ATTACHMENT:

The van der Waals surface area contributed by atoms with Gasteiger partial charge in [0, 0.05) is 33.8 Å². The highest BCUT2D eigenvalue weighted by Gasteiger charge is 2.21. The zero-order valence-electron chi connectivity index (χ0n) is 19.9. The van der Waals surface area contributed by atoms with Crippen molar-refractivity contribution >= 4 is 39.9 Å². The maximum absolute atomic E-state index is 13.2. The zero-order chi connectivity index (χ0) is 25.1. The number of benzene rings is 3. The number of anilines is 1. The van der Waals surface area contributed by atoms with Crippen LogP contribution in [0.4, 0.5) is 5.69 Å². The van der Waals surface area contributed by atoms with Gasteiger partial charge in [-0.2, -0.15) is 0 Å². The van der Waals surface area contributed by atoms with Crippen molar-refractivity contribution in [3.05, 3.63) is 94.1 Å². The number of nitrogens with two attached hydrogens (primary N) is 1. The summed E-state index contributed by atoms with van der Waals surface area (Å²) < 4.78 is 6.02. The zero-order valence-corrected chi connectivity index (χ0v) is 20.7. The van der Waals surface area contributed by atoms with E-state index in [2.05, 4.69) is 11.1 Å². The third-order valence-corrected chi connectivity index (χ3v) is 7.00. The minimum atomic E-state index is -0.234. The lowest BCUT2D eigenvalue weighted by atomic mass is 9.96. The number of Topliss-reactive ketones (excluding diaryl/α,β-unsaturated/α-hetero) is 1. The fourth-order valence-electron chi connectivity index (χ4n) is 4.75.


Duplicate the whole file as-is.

The van der Waals surface area contributed by atoms with Gasteiger partial charge in [0, 0.05) is 33.8 Å². The highest BCUT2D eigenvalue weighted by Gasteiger charge is 2.21. The zero-order valence-electron chi connectivity index (χ0n) is 19.9. The van der Waals surface area contributed by atoms with Crippen molar-refractivity contribution >= 4 is 39.9 Å². The maximum absolute atomic E-state index is 13.2. The zero-order chi connectivity index (χ0) is 25.1. The number of benzene rings is 3. The number of anilines is 1. The van der Waals surface area contributed by atoms with Crippen LogP contribution in [0.4, 0.5) is 5.69 Å². The van der Waals surface area contributed by atoms with Gasteiger partial charge in [-0.2, -0.15) is 0 Å². The van der Waals surface area contributed by atoms with Crippen molar-refractivity contribution in [3.05, 3.63) is 94.1 Å². The number of nitrogens with two attached hydrogens (primary N) is 1. The summed E-state index contributed by atoms with van der Waals surface area (Å²) < 4.78 is 6.02. The zero-order valence-corrected chi connectivity index (χ0v) is 20.7. The van der Waals surface area contributed by atoms with E-state index in [2.05, 4.69) is 11.1 Å². The third-order valence-corrected chi connectivity index (χ3v) is 7.00. The minimum atomic E-state index is -0.234. The lowest BCUT2D eigenvalue weighted by atomic mass is 9.96. The number of Topliss-reactive ketones (excluding diaryl/α,β-unsaturated/α-hetero) is 1. The fourth-order valence-electron chi connectivity index (χ4n) is 4.75.